The mixer is often the most expensive component of a central mix plant. While a transit mix plant costs about $300,000 to $400,000 (as priced in mid-summer-2010), the mixer alone for a central mix plant can cost from $300,000 to $400,000, including common options and support structure. Complete central mix plants run from $750,000 to $2,000,000. Offsetting the higher cost of a central mix plant is longer life for the mixer barrels in your truck fleet (twice the life is not uncommon), less dust around the plant, and more consistent quality, which means concrete that can be sold at a higher price per yard.

Mixers generally are of two main types, hydraulic tilt and horizontal reversing. There are other varieties too which don’t use a rotating barrel with internal paddles, but have shafts that move paddles through a stationary trough.

Hydraulic tilt mixers are faster than horizontal reversing mixers (HRM), but have more moving parts and higher maintenance. However, the HRM, which reverses direction to discharge the concrete rather than tilting up, costs no less initially, may take longer between batches due to slower charging (3 to 4 minutes vs. 2 to 3 for tilt), and must be enclosed due to the friction drive employed in its design (rain would make the tires spin).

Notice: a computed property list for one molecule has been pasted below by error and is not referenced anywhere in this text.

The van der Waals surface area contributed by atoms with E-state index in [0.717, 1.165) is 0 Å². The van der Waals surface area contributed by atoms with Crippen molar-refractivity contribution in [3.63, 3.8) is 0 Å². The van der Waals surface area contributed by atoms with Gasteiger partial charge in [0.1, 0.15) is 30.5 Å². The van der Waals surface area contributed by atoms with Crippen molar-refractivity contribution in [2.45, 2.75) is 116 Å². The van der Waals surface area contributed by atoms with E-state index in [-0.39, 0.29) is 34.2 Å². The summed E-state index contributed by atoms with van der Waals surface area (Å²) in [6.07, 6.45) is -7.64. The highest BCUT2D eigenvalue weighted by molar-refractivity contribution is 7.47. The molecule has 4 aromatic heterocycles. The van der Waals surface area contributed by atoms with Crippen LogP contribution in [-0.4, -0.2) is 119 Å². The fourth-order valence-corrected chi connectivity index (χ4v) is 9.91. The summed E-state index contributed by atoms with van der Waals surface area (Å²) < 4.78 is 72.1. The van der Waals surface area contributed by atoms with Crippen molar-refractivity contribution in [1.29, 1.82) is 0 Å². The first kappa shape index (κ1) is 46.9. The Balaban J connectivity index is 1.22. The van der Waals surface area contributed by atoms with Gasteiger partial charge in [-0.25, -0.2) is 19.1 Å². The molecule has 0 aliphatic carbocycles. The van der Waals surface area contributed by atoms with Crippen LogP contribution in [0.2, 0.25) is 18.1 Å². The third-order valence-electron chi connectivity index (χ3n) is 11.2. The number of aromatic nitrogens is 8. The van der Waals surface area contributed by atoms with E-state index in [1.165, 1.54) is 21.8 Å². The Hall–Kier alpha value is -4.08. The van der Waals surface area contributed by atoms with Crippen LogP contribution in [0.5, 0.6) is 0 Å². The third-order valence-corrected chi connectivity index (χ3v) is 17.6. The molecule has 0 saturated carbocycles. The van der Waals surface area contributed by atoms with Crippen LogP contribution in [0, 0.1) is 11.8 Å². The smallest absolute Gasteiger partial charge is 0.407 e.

If locating in a rural setting, your aggregate storage needs may be modest. If yours is to be a higher volume urban plant with year-round operation, plan to have a substantial amount of aggregate under roof and heated. A water heater and chiller with a large storage tank will be required for all-weather operation, too.

Other things you’ll choose include batching software and hardware, cameras and monitoring systems, a pneumatic tube ticket delivery system, dust collection system…and the list goes on. Your concrete plant dealer can help you consider all these options and provide pricing information to help you make the most of your budget.

Select an erection team.

Suppose all goes well with the previously described steps and your concrete plant vendor promises delivery on April first. The big day comes, tractor-trailers start arriving with your new concrete plant, and it’s time to erect it. With all the other tasks you’ve been managing, you never put much thought into post-delivery assembly.